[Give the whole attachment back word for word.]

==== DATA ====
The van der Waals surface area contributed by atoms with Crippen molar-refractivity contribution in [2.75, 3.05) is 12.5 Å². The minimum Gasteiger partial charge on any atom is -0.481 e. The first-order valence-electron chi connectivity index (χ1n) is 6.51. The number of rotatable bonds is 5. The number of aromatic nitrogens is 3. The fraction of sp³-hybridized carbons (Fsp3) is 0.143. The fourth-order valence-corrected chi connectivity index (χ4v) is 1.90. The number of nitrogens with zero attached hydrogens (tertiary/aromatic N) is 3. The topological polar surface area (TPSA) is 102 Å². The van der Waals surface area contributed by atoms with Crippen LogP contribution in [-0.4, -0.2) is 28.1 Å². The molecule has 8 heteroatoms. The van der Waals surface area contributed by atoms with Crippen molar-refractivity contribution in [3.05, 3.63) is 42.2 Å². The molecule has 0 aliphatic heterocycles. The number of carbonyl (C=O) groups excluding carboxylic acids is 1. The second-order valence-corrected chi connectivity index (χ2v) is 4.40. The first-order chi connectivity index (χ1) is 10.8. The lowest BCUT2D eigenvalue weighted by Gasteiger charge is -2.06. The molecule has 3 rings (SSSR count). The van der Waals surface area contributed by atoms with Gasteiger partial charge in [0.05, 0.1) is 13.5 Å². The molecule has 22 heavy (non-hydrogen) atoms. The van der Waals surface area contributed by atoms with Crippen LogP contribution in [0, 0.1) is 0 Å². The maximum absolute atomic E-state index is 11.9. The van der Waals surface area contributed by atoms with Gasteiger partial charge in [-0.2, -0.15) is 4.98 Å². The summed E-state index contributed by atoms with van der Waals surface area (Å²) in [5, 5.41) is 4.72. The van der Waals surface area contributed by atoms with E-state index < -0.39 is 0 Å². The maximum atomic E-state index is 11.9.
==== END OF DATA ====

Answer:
The van der Waals surface area contributed by atoms with Crippen molar-refractivity contribution in [2.75, 3.05) is 12.5 Å². The minimum Gasteiger partial charge on any atom is -0.481 e. The first-order valence-electron chi connectivity index (χ1n) is 6.51. The number of rotatable bonds is 5. The number of aromatic nitrogens is 3. The fraction of sp³-hybridized carbons (Fsp3) is 0.143. The fourth-order valence-corrected chi connectivity index (χ4v) is 1.90. The number of nitrogens with zero attached hydrogens (tertiary/aromatic N) is 3. The topological polar surface area (TPSA) is 102 Å². The van der Waals surface area contributed by atoms with Crippen LogP contribution in [-0.4, -0.2) is 28.1 Å². The molecule has 8 heteroatoms. The van der Waals surface area contributed by atoms with Crippen molar-refractivity contribution in [3.05, 3.63) is 42.2 Å². The molecule has 0 aliphatic heterocycles. The number of carbonyl (C=O) groups excluding carboxylic acids is 1. The second-order valence-corrected chi connectivity index (χ2v) is 4.40. The first-order chi connectivity index (χ1) is 10.8. The lowest BCUT2D eigenvalue weighted by Gasteiger charge is -2.06. The molecule has 3 rings (SSSR count). The van der Waals surface area contributed by atoms with Gasteiger partial charge in [0.05, 0.1) is 13.5 Å². The molecule has 22 heavy (non-hydrogen) atoms. The van der Waals surface area contributed by atoms with Crippen LogP contribution in [0, 0.1) is 0 Å². The maximum absolute atomic E-state index is 11.9. The van der Waals surface area contributed by atoms with Gasteiger partial charge in [-0.2, -0.15) is 4.98 Å². The summed E-state index contributed by atoms with van der Waals surface area (Å²) in [5, 5.41) is 4.72. The van der Waals surface area contributed by atoms with E-state index < -0.39 is 0 Å². The maximum atomic E-state index is 11.9.